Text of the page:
Politics & Government

Tacoma council votes to change pay policy for city employees

The Tacoma City Council unanimously decided Tuesday to move away from a nearly 6-year-old compensation philosophy that aimed to pay city workers more than most of their peers.

Instead, the city will consider adjusting pay scales for positions on a case-by-case basis, taking into account recruitment and retention challenges as well as the condition of the economy and the city’s budget.

The policy also states that in the future the city could offer nonunion employees differing pay levels based on performance — a tool that Tacoma Public Utilities boss Bill Gaines has said he needs to attract qualified employees to the utility.

Tacoma Human Resources director Joy St. Germain said the change was a recommendation from the Fiscal Sustainability Task Force, a group of citizens that met last year to examine the city’s finances with the goal of reducing a projected $26 million biennial budget shortfall.

The group suggested amending the city’s compensation philosophy as one way to get a handle on rising personnel costs.

The city spent years overhauling its pay structure before deciding in 2008 to move to a market-driven system that set the top pay step for Tacoma workers above that of about 70 percent of public and private employees doing similar work. The shift prompted pay raises for city employees totalling millions of dollars.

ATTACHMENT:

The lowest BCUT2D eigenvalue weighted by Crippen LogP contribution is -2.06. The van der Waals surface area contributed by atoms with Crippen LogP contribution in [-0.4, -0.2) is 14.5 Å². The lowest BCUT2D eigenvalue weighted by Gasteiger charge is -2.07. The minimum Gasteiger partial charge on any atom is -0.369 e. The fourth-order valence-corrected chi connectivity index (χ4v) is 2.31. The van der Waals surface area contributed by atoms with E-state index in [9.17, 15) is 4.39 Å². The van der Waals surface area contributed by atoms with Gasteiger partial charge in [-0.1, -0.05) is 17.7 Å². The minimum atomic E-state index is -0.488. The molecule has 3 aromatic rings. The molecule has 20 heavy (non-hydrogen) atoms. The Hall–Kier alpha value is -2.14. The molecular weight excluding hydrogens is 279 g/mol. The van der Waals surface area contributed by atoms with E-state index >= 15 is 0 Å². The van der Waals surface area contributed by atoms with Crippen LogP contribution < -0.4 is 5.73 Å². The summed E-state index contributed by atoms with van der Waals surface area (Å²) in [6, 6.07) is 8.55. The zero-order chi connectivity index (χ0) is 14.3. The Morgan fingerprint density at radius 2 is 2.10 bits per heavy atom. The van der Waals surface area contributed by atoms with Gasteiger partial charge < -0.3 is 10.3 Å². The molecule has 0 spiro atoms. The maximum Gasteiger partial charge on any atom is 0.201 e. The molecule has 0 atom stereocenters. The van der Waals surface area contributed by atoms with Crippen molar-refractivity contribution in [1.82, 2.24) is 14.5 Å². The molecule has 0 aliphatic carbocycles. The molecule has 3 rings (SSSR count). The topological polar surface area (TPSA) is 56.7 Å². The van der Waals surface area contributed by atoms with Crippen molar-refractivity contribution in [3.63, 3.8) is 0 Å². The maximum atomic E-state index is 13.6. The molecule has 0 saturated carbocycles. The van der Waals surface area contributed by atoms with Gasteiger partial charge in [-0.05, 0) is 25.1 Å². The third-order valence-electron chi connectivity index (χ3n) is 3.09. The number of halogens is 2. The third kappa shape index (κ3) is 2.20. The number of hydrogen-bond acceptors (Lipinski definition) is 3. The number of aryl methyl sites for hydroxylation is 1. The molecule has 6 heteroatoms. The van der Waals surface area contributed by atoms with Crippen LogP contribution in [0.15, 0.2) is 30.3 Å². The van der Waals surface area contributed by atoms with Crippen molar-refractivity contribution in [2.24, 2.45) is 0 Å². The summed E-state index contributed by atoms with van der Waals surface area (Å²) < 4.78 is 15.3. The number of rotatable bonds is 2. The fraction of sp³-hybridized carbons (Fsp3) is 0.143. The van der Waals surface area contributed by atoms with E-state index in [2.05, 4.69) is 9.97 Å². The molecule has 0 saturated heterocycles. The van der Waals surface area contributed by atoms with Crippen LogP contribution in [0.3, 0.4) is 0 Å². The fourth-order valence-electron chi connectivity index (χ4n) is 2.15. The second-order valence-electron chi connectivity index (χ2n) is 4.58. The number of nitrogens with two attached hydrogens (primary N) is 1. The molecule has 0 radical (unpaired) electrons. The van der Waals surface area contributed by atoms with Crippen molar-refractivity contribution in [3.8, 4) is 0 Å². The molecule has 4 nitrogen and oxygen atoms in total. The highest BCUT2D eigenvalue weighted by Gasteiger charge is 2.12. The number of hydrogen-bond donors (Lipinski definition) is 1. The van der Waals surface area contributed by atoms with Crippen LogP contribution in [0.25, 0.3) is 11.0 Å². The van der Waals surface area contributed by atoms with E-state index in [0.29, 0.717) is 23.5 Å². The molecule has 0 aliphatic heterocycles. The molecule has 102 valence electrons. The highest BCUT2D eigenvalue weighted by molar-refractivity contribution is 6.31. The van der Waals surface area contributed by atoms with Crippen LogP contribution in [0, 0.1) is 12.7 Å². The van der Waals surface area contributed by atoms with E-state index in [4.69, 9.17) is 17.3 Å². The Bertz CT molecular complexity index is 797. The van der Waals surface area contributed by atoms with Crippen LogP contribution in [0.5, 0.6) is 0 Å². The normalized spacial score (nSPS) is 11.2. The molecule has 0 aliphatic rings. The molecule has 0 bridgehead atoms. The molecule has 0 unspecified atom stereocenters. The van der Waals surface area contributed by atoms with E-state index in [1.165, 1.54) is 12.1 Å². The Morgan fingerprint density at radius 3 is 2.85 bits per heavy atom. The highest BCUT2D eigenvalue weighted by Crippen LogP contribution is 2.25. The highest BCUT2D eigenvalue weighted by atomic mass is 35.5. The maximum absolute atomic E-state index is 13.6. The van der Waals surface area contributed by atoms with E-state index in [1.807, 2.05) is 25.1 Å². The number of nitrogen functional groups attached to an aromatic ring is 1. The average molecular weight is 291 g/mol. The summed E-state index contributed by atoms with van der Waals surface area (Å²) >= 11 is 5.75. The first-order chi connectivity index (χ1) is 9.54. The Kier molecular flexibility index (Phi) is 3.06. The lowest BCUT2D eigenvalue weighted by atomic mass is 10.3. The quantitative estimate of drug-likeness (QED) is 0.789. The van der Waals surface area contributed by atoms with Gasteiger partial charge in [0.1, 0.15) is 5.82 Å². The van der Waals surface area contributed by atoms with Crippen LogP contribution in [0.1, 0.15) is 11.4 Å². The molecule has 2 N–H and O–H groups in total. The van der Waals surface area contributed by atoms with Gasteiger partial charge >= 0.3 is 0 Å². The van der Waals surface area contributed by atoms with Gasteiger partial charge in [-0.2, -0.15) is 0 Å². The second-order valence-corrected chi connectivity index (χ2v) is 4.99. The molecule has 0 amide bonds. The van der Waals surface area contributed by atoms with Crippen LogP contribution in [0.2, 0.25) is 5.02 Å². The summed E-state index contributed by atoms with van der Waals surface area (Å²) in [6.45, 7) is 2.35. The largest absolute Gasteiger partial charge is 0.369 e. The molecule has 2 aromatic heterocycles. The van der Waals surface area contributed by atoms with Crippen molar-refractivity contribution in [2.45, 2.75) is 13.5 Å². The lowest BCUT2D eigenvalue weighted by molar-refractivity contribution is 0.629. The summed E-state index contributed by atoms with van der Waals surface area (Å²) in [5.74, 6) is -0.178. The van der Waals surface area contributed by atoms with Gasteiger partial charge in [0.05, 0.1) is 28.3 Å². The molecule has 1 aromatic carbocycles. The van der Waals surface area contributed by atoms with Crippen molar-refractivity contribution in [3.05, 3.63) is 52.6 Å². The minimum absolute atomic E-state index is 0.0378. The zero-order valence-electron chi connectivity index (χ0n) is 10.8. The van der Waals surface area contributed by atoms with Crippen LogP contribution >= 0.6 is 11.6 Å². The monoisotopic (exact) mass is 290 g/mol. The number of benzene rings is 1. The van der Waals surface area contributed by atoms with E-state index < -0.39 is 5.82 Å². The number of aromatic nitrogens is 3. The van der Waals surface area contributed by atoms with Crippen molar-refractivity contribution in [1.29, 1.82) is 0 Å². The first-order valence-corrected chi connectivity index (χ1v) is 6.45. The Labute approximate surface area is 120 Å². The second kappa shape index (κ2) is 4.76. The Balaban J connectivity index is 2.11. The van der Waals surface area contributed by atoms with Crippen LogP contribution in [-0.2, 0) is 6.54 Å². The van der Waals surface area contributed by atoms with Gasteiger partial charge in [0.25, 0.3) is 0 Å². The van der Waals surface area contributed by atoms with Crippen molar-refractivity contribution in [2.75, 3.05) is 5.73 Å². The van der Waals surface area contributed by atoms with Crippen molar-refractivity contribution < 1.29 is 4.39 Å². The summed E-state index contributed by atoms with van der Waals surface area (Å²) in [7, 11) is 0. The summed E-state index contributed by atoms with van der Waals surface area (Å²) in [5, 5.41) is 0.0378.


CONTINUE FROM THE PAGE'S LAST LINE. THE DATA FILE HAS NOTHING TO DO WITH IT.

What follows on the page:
Last year, the council, citing budget problems, revised its goal downward to the 60th percentile. The new policy removes the percentile goal completely.

How the new compensation philosophy will affect union employees is unclear. They will continue to bargain for wage increases, but those negotiations evidently won’t be guided by a fixed point on a salary survey.

Last year, the state Public Employment Relations Commission ruled that the city engaged in unfair labor practices in negotiations with a union that represents more than two dozen employees of Click, the city-owned cable system. The commission faulted the city for trying to change its target to the 60th percentile in the middle of negotiations. As a result of PERC’s ruling, the city had to go back to the bargaining table.

With the new pay policy, St. Germain said the city’s goal is to continue to “recruit and retain high-quality employees.”

Increases in a pay grade will happen as they have in the past, St. Germain said Tuesday: after City Council approval.